Bike Test: 2011 Diamondback Overdrive Comp 29er

29er Pro Reviews

Big Hoops, Little Coin

There was a time when a sub-$1000 mountain bike of any configuration was either wishful thinking or a bloated department store clunker disguised to look like a real off-road bicycle. If there is one good thing to be said for economy of scale, it’s that mountain bikes have been becoming steadily more affordable and these days a well spec’ed hardtail can be yours for just such an initial investment. Case in point, Diamondback’s Overdrive Comp 29er.

For roughly $700 (a bit less online), Diamondback sets you up with a butted 6061-T6 Aluminum frame (integrated headtube, DB Snake Stays, replaceable hanger), an SR Suntour 100mm travel, 30mm stanchions (with lockout and rebound adjustment) fork, and 29″ Weinmann SL-7 Doublewall wheels wrapped in WTB Prowler SL tires.

The rest of the spec sheet reads pretty well: SRAM S600 cranks, Shimano Acera derailleurs, SRAM PG-820 cassette, DB Lazer bar, stem and seatpost, Avenir Series 200 saddle, Can Creek headset and you even get a pair of Wellgo alloy forged pedals.

The Mount Up

Like all 29ers, the Overdrive Comp looks a bit more intimidating in person that a similarly sized 26-inch wheeled bike and for good reason. That additional three-inches of wheel diameter is compensated for somewhat by the frame geometry but the very nature of a 29″ bicycle is such that the rider is stretched out a bit more across all of the points of contact. There is undeniable truth in the old cliché “you sit in a 29er and atop a 26er”.

Setup is an absolute breeze: Dial in about 20% sag using the fork’s preload adjuster, turn the rebound control to about halfway and off you go. There is a lockout feature on the fork but in all honesty we never felt the need to activate it. The fork is pretty stiff by nature and the aluminum hardtail design wastes very little pedaling effort upon each stroke.

Blast Off

So the big question is what does it feel like to step down on those SRAM cranks? Well 26er aficionados would say sluggish. 29er devotees would likely be a bit more forgiving in their assessment but there’s no denying that this particular bike doesn’t snap through its gears so much as it cruises through them. Slam and jam riding style (one in which you power up to speed, brake hard to corner, then hammer up to speed again) are going to be very disappointed. The larger hoops, stretched riding position, and lack of lively acceleration will play out as a very energy-sapping experience to that method of riding.

You hear it time and time again but perhaps this bike epitomizes the reasoning; the key to acceleration on the 29er is entirely dependent upon momentum. Prepare to start out low, as in gear combinations lower than you would have ever considered on a 26″ bike, then work a nice even pedaling cadence. As you start to spin out a gear, up shift to the next but be prepared for changes in gearing to feel a bit more pronounced (gapped) if you’re used to smaller wheels.

Once up to speed the key is to focus on keeping that momentum you built and a lot of this is accomplished through the larger wheels themselves as they do deliver on the promise to reach up and over trail litter that would jar a 26-incher. The downside of course is that staying seated and keeping the pedals turning on an aluminum hardtail can be a bone grating experience on many of the trails we east coasters consider fun.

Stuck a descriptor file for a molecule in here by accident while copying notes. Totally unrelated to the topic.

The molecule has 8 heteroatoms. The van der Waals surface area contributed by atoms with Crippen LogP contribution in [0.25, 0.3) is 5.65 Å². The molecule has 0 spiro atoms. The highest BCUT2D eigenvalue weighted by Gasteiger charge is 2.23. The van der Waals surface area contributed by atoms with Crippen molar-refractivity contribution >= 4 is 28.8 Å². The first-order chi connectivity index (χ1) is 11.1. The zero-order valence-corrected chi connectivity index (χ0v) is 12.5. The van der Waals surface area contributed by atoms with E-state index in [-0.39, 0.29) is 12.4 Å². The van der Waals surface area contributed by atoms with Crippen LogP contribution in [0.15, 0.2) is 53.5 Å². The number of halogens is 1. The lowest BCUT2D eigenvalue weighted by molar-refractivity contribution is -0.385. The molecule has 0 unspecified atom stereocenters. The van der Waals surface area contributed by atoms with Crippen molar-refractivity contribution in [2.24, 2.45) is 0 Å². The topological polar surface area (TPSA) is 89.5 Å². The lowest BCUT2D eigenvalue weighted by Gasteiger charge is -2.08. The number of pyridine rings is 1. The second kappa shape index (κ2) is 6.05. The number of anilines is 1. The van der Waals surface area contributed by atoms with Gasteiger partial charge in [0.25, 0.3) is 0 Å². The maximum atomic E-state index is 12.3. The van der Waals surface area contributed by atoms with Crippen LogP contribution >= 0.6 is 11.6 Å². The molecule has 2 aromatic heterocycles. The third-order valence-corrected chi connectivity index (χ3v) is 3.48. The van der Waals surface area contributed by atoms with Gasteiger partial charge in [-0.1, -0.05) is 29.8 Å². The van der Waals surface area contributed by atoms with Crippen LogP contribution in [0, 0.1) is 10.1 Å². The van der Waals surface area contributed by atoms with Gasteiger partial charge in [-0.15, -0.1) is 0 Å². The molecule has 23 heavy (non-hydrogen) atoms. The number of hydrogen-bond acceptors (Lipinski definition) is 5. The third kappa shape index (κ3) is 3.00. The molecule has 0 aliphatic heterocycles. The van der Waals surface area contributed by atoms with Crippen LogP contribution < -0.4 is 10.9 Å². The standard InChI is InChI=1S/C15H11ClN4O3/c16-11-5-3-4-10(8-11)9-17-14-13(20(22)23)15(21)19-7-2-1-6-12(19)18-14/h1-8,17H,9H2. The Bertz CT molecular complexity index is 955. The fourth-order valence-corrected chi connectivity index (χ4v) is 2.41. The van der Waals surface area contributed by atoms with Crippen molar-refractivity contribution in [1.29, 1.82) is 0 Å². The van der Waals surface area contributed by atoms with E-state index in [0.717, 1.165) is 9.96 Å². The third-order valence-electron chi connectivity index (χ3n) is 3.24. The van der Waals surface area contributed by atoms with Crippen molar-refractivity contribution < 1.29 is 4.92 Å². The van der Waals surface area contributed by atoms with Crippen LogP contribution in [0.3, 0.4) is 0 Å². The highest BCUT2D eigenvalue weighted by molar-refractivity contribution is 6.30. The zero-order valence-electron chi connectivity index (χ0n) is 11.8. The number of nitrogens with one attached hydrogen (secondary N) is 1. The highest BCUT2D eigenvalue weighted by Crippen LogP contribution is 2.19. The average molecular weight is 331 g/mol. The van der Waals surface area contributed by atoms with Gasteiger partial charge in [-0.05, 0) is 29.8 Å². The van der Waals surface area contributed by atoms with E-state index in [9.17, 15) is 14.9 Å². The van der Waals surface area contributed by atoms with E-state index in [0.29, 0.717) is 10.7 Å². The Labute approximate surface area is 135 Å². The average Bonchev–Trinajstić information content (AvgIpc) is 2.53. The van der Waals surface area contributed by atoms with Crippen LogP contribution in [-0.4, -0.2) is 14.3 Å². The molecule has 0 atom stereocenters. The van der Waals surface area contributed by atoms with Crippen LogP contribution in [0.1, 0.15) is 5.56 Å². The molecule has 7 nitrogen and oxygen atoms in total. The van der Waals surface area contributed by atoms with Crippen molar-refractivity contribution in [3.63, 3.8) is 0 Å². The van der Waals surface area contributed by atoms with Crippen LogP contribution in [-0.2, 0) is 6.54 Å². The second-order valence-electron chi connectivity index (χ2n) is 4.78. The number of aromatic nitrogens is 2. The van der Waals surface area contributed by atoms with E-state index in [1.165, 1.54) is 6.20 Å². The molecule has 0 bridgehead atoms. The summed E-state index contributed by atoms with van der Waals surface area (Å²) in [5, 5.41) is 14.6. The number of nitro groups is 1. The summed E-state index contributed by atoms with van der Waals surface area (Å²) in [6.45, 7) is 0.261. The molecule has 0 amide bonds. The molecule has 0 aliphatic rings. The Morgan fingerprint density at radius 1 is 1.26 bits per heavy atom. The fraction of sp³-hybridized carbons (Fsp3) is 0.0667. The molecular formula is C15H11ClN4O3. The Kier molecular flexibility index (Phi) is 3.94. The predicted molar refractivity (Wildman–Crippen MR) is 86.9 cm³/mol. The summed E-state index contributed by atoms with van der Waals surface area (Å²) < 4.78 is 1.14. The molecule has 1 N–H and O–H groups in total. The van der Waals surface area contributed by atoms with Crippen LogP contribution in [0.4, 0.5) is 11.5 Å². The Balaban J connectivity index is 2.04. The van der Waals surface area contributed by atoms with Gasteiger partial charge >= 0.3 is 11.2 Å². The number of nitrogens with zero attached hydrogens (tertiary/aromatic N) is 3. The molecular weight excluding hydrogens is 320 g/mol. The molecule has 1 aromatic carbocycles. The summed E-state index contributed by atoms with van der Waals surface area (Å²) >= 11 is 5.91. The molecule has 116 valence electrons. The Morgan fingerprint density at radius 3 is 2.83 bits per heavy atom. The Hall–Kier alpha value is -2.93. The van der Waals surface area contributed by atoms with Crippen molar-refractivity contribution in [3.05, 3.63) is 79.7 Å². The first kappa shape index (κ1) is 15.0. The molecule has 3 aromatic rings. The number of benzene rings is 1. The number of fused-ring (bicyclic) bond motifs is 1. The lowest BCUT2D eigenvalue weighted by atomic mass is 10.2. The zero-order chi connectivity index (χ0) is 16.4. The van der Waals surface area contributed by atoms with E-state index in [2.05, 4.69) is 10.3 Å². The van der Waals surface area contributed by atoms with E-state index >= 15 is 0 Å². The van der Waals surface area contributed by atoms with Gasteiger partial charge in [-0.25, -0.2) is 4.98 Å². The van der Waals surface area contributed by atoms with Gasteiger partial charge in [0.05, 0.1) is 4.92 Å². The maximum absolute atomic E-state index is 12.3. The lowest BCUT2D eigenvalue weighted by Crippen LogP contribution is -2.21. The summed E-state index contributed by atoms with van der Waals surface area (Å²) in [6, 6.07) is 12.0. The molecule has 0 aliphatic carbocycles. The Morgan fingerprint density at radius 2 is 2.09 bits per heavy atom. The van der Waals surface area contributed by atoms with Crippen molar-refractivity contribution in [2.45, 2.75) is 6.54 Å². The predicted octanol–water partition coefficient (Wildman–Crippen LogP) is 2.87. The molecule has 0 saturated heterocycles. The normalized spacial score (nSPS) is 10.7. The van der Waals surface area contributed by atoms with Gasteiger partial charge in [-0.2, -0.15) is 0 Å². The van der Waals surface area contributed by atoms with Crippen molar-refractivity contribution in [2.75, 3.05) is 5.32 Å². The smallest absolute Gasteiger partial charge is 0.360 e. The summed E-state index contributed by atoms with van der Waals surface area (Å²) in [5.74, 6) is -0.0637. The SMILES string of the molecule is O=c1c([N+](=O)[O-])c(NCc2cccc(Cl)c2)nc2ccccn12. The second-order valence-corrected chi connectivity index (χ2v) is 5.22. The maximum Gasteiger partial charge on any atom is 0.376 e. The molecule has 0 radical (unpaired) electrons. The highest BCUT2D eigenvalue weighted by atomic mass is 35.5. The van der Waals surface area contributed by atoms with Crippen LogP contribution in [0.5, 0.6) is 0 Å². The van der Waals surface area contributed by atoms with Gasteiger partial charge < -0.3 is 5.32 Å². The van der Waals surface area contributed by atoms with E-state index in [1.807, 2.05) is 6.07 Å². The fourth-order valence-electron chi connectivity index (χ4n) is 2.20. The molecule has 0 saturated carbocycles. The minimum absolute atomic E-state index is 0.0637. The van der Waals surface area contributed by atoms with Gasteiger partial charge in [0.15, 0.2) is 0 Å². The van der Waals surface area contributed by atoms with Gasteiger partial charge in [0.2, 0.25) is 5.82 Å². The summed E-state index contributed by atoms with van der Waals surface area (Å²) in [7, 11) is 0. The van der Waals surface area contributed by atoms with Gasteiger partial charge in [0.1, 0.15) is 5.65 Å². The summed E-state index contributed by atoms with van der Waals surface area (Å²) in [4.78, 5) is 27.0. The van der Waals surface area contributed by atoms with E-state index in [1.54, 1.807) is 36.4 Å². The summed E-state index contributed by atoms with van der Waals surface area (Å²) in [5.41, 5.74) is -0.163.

However the experience works to your advantage should your definition of trails include sand, rock plateaus, hardpack, or even the occasional paved bike path. Suddenly those long strides and rigid tail end pay dividends.

Odds & Ends

The Tektro Draco hydraulic disc brakes (6″ rotors) are one of the budget oriented component specs chosen to keep the price of the Overdrive 29er so low and truthfully, when you consider the fact that a few years ago bikes in this price range came with manual V-brakes, hydraulic discs are basically a gift! These particular units are adequate in bringing the larger wheels down from speed on level terrain quite efficiently after a brief burn-in period.

Modulation is smooth and precise but the reality that larger hoops require larger brakes to scrub momentum will become clear should you start experimenting with taking the Overdrive downhill. We hadn’t encountered situations where we literally blew our intended line but when the speeds start to pick up, a solid fistful of the levers was often required to keep our flow. Steep descending will require an upgrade to stronger brakes (not to mention buns of steel).

WTB Prowler tires are a quite capable on a wide variety of terrain and we were able to verify this across hardpack, soft sand, and gravely bike paths.

Gearing that would be quite well suited to a 26er begins to feel a bit spaced out on a 29er and that fact is evident here. We spent a majority of our time in the lower half of the second chain-ring as the region felt comparable to the upper reaches ( 2- 7 & 8 ) of most similarly geared 26ers.


While our criticisms of the Diamondback Overdrive may seem a bit harsh, the fact of the matter is that a decade ago this exact spec would have easily occupied a bicycle costing upward of $2,000. The beauty behind the idea of picking one up for a little over $500 isn’t lost upon us here at MBT.

The bottom line is if you’ve had even the slightest curiosity about or desire to sample life on “Planet 29”, the Overdrive Comp is an affordable test mule; a great second bike and a model beginners should give serious consideration.

This review has been brought to you by Mountain Bike Tales Digital Magazine.

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